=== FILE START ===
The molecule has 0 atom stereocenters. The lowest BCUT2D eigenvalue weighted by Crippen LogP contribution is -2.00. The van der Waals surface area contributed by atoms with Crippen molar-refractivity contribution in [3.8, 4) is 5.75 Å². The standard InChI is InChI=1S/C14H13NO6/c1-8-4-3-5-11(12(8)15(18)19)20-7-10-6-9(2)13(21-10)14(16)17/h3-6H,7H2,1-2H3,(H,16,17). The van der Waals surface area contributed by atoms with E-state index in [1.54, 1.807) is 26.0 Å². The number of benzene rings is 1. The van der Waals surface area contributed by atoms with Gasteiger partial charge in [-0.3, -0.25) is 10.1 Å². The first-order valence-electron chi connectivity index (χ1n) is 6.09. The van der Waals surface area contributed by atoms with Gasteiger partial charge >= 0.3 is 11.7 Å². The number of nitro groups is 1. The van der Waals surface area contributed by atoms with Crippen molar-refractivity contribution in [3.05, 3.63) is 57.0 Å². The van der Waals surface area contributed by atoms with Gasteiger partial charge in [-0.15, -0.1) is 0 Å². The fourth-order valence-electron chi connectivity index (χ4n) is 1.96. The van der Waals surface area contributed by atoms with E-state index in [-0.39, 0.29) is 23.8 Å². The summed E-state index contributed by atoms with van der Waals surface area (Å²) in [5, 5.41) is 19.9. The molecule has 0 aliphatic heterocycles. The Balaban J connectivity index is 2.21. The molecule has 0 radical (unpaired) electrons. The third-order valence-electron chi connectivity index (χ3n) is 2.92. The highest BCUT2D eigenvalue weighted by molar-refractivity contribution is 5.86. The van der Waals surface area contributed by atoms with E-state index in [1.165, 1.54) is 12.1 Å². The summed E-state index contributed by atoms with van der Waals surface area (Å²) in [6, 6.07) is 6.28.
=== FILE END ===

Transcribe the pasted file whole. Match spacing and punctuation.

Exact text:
The molecule has 0 atom stereocenters. The lowest BCUT2D eigenvalue weighted by Crippen LogP contribution is -2.00. The van der Waals surface area contributed by atoms with Crippen molar-refractivity contribution in [3.8, 4) is 5.75 Å². The standard InChI is InChI=1S/C14H13NO6/c1-8-4-3-5-11(12(8)15(18)19)20-7-10-6-9(2)13(21-10)14(16)17/h3-6H,7H2,1-2H3,(H,16,17). The van der Waals surface area contributed by atoms with E-state index in [1.54, 1.807) is 26.0 Å². The number of benzene rings is 1. The van der Waals surface area contributed by atoms with Gasteiger partial charge in [-0.3, -0.25) is 10.1 Å². The first-order valence-electron chi connectivity index (χ1n) is 6.09. The van der Waals surface area contributed by atoms with Gasteiger partial charge >= 0.3 is 11.7 Å². The number of nitro groups is 1. The van der Waals surface area contributed by atoms with Crippen molar-refractivity contribution in [3.05, 3.63) is 57.0 Å². The van der Waals surface area contributed by atoms with Gasteiger partial charge in [-0.15, -0.1) is 0 Å². The fourth-order valence-electron chi connectivity index (χ4n) is 1.96. The van der Waals surface area contributed by atoms with E-state index in [-0.39, 0.29) is 23.8 Å². The summed E-state index contributed by atoms with van der Waals surface area (Å²) in [5, 5.41) is 19.9. The molecule has 0 aliphatic heterocycles. The Balaban J connectivity index is 2.21. The molecule has 0 radical (unpaired) electrons. The third-order valence-electron chi connectivity index (χ3n) is 2.92. The highest BCUT2D eigenvalue weighted by molar-refractivity contribution is 5.86. The van der Waals surface area contributed by atoms with E-state index in [1.165, 1.54) is 12.1 Å². The summed E-state index contributed by atoms with van der Waals surface area (Å²) in [6, 6.07) is 6.28.